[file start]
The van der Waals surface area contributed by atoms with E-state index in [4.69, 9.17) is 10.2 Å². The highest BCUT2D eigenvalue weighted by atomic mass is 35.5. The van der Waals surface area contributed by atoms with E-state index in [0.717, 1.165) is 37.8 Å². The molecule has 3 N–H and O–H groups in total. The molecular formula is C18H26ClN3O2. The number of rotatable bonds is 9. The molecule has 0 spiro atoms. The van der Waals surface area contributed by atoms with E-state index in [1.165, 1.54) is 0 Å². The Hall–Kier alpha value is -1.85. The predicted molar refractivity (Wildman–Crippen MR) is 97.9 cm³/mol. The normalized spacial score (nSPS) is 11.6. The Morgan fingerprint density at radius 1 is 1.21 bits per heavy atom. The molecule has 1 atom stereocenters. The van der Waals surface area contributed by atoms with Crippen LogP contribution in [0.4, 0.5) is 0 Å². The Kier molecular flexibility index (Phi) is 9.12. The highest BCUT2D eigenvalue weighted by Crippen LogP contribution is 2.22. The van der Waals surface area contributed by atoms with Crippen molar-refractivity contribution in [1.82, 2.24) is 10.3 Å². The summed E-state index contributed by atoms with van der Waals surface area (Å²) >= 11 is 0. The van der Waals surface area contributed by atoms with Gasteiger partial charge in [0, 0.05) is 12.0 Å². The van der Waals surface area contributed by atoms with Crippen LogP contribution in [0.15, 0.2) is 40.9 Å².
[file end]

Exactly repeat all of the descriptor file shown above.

The van der Waals surface area contributed by atoms with E-state index in [4.69, 9.17) is 10.2 Å². The highest BCUT2D eigenvalue weighted by atomic mass is 35.5. The van der Waals surface area contributed by atoms with E-state index in [0.717, 1.165) is 37.8 Å². The molecule has 3 N–H and O–H groups in total. The molecular formula is C18H26ClN3O2. The number of rotatable bonds is 9. The molecule has 0 spiro atoms. The van der Waals surface area contributed by atoms with E-state index in [1.165, 1.54) is 0 Å². The Hall–Kier alpha value is -1.85. The predicted molar refractivity (Wildman–Crippen MR) is 97.9 cm³/mol. The normalized spacial score (nSPS) is 11.6. The Morgan fingerprint density at radius 1 is 1.21 bits per heavy atom. The molecule has 1 atom stereocenters. The van der Waals surface area contributed by atoms with Crippen LogP contribution in [0.4, 0.5) is 0 Å². The Kier molecular flexibility index (Phi) is 9.12. The highest BCUT2D eigenvalue weighted by Crippen LogP contribution is 2.22. The van der Waals surface area contributed by atoms with Crippen molar-refractivity contribution in [1.82, 2.24) is 10.3 Å². The summed E-state index contributed by atoms with van der Waals surface area (Å²) >= 11 is 0. The van der Waals surface area contributed by atoms with Gasteiger partial charge in [0, 0.05) is 12.0 Å². The van der Waals surface area contributed by atoms with Crippen LogP contribution in [0.15, 0.2) is 40.9 Å².